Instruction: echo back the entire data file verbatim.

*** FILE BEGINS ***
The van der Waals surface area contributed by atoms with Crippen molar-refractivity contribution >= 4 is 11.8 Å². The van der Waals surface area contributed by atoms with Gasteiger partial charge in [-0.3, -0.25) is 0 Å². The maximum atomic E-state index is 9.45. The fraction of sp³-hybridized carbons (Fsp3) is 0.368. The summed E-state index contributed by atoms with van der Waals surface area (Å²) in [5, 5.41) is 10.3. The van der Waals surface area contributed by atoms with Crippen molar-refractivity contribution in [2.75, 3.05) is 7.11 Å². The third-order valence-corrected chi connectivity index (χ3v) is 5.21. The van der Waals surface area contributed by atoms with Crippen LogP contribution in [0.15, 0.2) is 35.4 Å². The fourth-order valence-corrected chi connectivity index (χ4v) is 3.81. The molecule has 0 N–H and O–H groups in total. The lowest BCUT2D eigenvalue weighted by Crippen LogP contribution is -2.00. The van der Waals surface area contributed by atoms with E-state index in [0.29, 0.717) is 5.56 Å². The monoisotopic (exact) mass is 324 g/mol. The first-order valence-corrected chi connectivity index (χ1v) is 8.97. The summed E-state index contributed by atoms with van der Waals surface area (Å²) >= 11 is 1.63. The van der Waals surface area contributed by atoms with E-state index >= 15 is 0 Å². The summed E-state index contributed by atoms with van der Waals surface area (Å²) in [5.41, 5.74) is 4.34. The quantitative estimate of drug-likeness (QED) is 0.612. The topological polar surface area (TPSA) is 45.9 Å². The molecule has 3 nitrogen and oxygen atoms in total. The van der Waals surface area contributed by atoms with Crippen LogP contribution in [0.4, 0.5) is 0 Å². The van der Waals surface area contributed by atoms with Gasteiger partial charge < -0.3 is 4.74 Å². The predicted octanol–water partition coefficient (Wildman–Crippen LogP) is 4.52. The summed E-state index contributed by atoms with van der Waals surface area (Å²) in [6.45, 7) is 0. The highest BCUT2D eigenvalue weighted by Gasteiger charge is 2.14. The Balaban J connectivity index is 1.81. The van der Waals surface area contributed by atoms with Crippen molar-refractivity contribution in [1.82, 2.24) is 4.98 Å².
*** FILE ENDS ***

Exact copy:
The van der Waals surface area contributed by atoms with Crippen molar-refractivity contribution >= 4 is 11.8 Å². The van der Waals surface area contributed by atoms with Gasteiger partial charge in [-0.3, -0.25) is 0 Å². The maximum atomic E-state index is 9.45. The fraction of sp³-hybridized carbons (Fsp3) is 0.368. The summed E-state index contributed by atoms with van der Waals surface area (Å²) in [5, 5.41) is 10.3. The van der Waals surface area contributed by atoms with Crippen molar-refractivity contribution in [2.75, 3.05) is 7.11 Å². The third-order valence-corrected chi connectivity index (χ3v) is 5.21. The van der Waals surface area contributed by atoms with Crippen LogP contribution in [0.15, 0.2) is 35.4 Å². The fourth-order valence-corrected chi connectivity index (χ4v) is 3.81. The molecule has 0 N–H and O–H groups in total. The lowest BCUT2D eigenvalue weighted by Crippen LogP contribution is -2.00. The van der Waals surface area contributed by atoms with E-state index in [0.29, 0.717) is 5.56 Å². The monoisotopic (exact) mass is 324 g/mol. The first-order valence-corrected chi connectivity index (χ1v) is 8.97. The summed E-state index contributed by atoms with van der Waals surface area (Å²) >= 11 is 1.63. The van der Waals surface area contributed by atoms with E-state index >= 15 is 0 Å². The summed E-state index contributed by atoms with van der Waals surface area (Å²) in [5.41, 5.74) is 4.34. The quantitative estimate of drug-likeness (QED) is 0.612. The topological polar surface area (TPSA) is 45.9 Å². The molecule has 3 nitrogen and oxygen atoms in total. The van der Waals surface area contributed by atoms with Crippen LogP contribution in [0.4, 0.5) is 0 Å². The van der Waals surface area contributed by atoms with Gasteiger partial charge < -0.3 is 4.74 Å². The predicted octanol–water partition coefficient (Wildman–Crippen LogP) is 4.52. The summed E-state index contributed by atoms with van der Waals surface area (Å²) in [6.45, 7) is 0. The highest BCUT2D eigenvalue weighted by Gasteiger charge is 2.14. The Balaban J connectivity index is 1.81. The van der Waals surface area contributed by atoms with Crippen molar-refractivity contribution in [1.82, 2.24) is 4.98 Å².